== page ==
Images and video footage flooded the internet showing Egyptians abroad casting their votes in the presidential election. The vote began on Friday and the last day to cast ballots was Sunday. People also checked in on Facebook at several Egyptian embassies, carrying flags and posters supporting President Abdel Fattah Al-Sisi, who is expected to win a second four-year term.
Ambassadors of Egypt abroad, local officials, and the media highlighted “high turnout,” amid concerns that the election would witness low participation.
“The number of people who showed up is not bad for the first day, also given that Friday is a working day,” one Egyptian woman named Reham wrote on Facebook, as she checked into the embassy in London.
Several others posted pictures. Pro-state television host Ahmed Moussa had urged Egyptians abroad during one of his episodes to share their pictures while voting on social media to encourage their fellow voters.
The Egyptian ambassador to Australia reportedly told local media that many people were participating in the election, especially youth, who rushed to complete necessary documentation needed in order to be registered in the voters’ database.
Media also reported that the highest turnout for the first day took place in Arab Gulf countries, namely Kuwait. The National Electoral Commission (NEC) is yet to announce official figures. According to state-owned media, Egyptians are voting in 118 countries.
The election comes nine years after Egypt’s 2011 revolution that toppled long-time president Hosni Mubarak and five years after Al-Sisi led the ouster of the short-lived rule of Islamist president Mohamed Morsi amid large protests demanding he step down.
Over the past four years of Al-Sisi’s first term, he led a number of security and economic strategies aimed at rebuilding and reforming the country. However, there has been no meaningful political sphere despite the existence of dozens of political parties.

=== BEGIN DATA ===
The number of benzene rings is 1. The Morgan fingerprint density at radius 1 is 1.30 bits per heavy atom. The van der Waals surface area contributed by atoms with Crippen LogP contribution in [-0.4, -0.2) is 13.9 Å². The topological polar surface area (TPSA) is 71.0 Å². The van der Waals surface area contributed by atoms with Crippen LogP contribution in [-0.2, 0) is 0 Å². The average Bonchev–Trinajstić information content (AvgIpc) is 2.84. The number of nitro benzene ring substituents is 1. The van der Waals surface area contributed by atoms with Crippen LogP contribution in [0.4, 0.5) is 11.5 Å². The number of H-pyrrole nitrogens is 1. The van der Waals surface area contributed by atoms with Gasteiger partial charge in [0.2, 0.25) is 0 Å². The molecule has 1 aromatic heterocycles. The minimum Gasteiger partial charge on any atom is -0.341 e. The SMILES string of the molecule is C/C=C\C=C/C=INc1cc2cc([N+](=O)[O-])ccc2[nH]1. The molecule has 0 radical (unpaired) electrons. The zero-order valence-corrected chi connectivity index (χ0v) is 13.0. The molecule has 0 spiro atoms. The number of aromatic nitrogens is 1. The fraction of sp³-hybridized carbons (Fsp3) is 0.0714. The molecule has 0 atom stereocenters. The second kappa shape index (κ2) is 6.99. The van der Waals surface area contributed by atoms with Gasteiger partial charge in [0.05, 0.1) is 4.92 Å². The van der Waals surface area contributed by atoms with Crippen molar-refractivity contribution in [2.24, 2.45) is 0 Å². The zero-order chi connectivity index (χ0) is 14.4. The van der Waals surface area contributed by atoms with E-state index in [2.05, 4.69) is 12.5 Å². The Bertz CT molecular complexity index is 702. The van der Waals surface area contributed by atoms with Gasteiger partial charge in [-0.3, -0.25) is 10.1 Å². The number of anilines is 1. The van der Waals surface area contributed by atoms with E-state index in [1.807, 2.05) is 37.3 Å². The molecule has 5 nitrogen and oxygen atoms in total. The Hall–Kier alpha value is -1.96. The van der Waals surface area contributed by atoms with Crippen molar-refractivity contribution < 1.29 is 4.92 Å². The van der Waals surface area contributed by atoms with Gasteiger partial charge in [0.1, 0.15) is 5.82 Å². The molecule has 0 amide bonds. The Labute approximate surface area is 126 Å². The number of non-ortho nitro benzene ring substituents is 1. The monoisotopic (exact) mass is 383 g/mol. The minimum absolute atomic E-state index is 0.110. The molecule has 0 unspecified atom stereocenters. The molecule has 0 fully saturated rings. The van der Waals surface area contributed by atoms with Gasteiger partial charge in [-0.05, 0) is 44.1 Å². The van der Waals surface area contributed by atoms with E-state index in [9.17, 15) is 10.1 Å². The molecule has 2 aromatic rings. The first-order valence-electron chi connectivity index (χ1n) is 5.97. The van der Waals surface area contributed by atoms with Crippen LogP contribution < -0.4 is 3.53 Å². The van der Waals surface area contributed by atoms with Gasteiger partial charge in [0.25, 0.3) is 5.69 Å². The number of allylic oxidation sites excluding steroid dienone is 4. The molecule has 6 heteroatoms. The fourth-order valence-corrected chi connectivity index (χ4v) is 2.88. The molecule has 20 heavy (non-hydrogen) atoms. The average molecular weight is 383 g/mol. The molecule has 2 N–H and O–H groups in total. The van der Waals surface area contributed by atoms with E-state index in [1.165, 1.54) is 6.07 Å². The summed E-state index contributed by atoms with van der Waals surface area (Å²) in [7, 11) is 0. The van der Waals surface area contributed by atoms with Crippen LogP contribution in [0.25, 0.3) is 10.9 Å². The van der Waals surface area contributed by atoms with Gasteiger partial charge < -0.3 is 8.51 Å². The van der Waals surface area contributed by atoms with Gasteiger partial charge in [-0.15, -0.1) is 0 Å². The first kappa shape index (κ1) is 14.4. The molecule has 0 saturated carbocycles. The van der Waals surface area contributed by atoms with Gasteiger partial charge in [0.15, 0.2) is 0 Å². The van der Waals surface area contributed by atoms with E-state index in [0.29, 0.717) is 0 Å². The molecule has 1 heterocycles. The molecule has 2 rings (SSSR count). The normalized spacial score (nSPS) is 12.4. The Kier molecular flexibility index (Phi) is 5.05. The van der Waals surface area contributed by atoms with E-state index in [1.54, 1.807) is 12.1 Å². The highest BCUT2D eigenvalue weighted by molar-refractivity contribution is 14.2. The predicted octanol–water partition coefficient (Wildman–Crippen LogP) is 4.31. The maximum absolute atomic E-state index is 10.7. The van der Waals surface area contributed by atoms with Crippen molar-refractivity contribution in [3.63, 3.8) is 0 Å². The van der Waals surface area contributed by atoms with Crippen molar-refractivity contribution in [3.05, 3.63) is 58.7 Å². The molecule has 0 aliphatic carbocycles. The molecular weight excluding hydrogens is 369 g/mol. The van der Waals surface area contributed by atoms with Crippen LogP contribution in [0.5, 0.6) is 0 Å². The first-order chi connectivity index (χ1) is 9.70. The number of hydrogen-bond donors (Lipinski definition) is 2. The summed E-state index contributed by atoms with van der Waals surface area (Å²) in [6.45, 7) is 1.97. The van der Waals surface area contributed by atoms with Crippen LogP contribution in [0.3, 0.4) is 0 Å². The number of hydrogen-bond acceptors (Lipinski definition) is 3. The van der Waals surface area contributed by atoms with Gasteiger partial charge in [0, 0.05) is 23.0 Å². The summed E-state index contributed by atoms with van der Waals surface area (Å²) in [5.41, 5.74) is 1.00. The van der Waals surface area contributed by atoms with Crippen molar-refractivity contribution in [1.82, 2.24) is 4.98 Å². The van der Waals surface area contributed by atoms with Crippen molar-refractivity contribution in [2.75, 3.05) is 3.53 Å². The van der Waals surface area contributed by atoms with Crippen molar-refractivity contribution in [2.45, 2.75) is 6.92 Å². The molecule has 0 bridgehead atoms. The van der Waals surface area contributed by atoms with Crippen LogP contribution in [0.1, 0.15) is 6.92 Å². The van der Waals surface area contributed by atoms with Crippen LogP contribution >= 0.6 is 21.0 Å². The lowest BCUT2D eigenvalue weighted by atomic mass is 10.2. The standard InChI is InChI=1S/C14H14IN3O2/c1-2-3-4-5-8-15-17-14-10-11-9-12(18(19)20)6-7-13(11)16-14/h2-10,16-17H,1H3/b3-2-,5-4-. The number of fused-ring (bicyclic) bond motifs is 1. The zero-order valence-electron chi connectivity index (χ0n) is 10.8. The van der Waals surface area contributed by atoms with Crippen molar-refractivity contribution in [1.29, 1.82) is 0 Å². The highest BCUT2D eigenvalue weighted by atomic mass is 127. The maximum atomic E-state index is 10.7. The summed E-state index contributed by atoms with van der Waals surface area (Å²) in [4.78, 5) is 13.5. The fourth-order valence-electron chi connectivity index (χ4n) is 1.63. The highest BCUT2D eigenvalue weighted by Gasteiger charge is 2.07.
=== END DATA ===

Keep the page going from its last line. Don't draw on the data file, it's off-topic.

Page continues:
Egypt is struggling to face international claims of a sham election
The election was described by foreigners as “sham” and “farce”. Critics said the current regime repressed possible rivals and opponents of Al-Sisi, referring to pressure faced by former prime minister Ahmed Shafiq, who was deported from the UAE to his home country when he announced his bid for the presidency.
Furthermore, former military chief of staff Sami Anan was arrested, and remains in military custody, for declaring his intention to challenge Al-Sisi in the election. This is in addition to several civilian candidates withdrawing from the race.
In several instances, Egypt refuted the criticism. The Ministry of Foreign Affairs issued a statement on Thursday saying that it considers the recent comments by German Commissioner for Human Rights Bärbel Kofler as unacceptable interference with the country’s affairs.
Kofler called on Egyptian authorities to put an end to the crackdown on independent media and civil society, and voiced concern over the arrests that preceded the election, stating that “opportunities for a transparent and free election are not fully exploited.” Earlier in March, the ministry strongly rejected remarks by the UN human rights chief, who spoke of “a climate of intimidation,” saying his claims are unfounded.
One slogan in an official media campaign called on Egyptians to vote to show the world that people are free to choose. State-supporting television hosts have spoken in the same direction. Egyptian authorities have been monitoring foreign reports as much as they have been watching the election.
Those calling for a boycott were categorised as either pro-Muslim Brotherhood or part of a conspiracy plan. On Friday, the NEC said it tracked no violations in the media’s coverage of the election, “with the exception of some Muslim Brotherhood channels telling people not to vote, but were challenged with even greater participation,” state media reported.